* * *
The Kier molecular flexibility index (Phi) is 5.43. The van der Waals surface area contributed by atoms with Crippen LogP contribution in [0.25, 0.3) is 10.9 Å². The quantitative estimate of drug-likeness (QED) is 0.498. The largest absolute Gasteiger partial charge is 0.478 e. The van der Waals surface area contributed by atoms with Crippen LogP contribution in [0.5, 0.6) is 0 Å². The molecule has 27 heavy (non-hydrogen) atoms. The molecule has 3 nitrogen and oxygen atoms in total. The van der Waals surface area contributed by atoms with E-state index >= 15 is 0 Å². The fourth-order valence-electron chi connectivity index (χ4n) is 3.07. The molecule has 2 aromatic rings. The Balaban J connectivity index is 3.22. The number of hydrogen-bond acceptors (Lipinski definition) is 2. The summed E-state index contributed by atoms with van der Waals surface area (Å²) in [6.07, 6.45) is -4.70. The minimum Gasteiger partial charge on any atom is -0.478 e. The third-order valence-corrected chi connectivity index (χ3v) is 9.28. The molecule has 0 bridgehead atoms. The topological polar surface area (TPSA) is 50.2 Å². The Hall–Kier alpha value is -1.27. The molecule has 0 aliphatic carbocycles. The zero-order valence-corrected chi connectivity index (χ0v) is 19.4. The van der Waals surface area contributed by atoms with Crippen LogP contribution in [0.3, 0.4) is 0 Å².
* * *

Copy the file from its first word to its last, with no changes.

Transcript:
The Kier molecular flexibility index (Phi) is 5.43. The van der Waals surface area contributed by atoms with Crippen LogP contribution in [0.25, 0.3) is 10.9 Å². The quantitative estimate of drug-likeness (QED) is 0.498. The largest absolute Gasteiger partial charge is 0.478 e. The van der Waals surface area contributed by atoms with Crippen LogP contribution in [0.5, 0.6) is 0 Å². The molecule has 27 heavy (non-hydrogen) atoms. The molecule has 3 nitrogen and oxygen atoms in total. The van der Waals surface area contributed by atoms with E-state index >= 15 is 0 Å². The fourth-order valence-electron chi connectivity index (χ4n) is 3.07. The molecule has 2 aromatic rings. The Balaban J connectivity index is 3.22. The number of hydrogen-bond acceptors (Lipinski definition) is 2. The summed E-state index contributed by atoms with van der Waals surface area (Å²) in [6.07, 6.45) is -4.70. The minimum Gasteiger partial charge on any atom is -0.478 e. The third-order valence-corrected chi connectivity index (χ3v) is 9.28. The molecule has 0 bridgehead atoms. The topological polar surface area (TPSA) is 50.2 Å². The Hall–Kier alpha value is -1.27. The molecule has 0 aliphatic carbocycles. The zero-order valence-corrected chi connectivity index (χ0v) is 19.4. The van der Waals surface area contributed by atoms with Crippen LogP contribution in [0.3, 0.4) is 0 Å².